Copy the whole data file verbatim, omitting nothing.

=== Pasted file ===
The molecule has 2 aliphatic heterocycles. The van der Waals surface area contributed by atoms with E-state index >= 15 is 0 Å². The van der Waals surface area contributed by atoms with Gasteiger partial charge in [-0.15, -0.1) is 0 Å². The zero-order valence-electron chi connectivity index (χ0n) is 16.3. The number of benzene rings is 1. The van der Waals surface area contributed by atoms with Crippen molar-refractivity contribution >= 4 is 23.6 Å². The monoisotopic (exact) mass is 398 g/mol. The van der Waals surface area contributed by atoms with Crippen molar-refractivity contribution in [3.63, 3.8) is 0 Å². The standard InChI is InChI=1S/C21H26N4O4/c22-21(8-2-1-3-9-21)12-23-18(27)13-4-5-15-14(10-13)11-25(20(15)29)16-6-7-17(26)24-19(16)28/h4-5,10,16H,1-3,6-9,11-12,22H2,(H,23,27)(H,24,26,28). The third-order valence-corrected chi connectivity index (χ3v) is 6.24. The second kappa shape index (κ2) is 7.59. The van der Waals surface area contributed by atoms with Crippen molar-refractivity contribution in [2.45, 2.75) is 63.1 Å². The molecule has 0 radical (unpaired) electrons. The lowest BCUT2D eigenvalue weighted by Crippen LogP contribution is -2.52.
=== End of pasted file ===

The molecule has 2 aliphatic heterocycles. The van der Waals surface area contributed by atoms with E-state index >= 15 is 0 Å². The van der Waals surface area contributed by atoms with Gasteiger partial charge in [-0.15, -0.1) is 0 Å². The zero-order valence-electron chi connectivity index (χ0n) is 16.3. The number of benzene rings is 1. The van der Waals surface area contributed by atoms with Crippen molar-refractivity contribution >= 4 is 23.6 Å². The monoisotopic (exact) mass is 398 g/mol. The van der Waals surface area contributed by atoms with Crippen molar-refractivity contribution in [3.63, 3.8) is 0 Å². The standard InChI is InChI=1S/C21H26N4O4/c22-21(8-2-1-3-9-21)12-23-18(27)13-4-5-15-14(10-13)11-25(20(15)29)16-6-7-17(26)24-19(16)28/h4-5,10,16H,1-3,6-9,11-12,22H2,(H,23,27)(H,24,26,28). The third-order valence-corrected chi connectivity index (χ3v) is 6.24. The second kappa shape index (κ2) is 7.59. The van der Waals surface area contributed by atoms with Crippen molar-refractivity contribution in [2.45, 2.75) is 63.1 Å². The molecule has 0 radical (unpaired) electrons. The lowest BCUT2D eigenvalue weighted by Crippen LogP contribution is -2.52.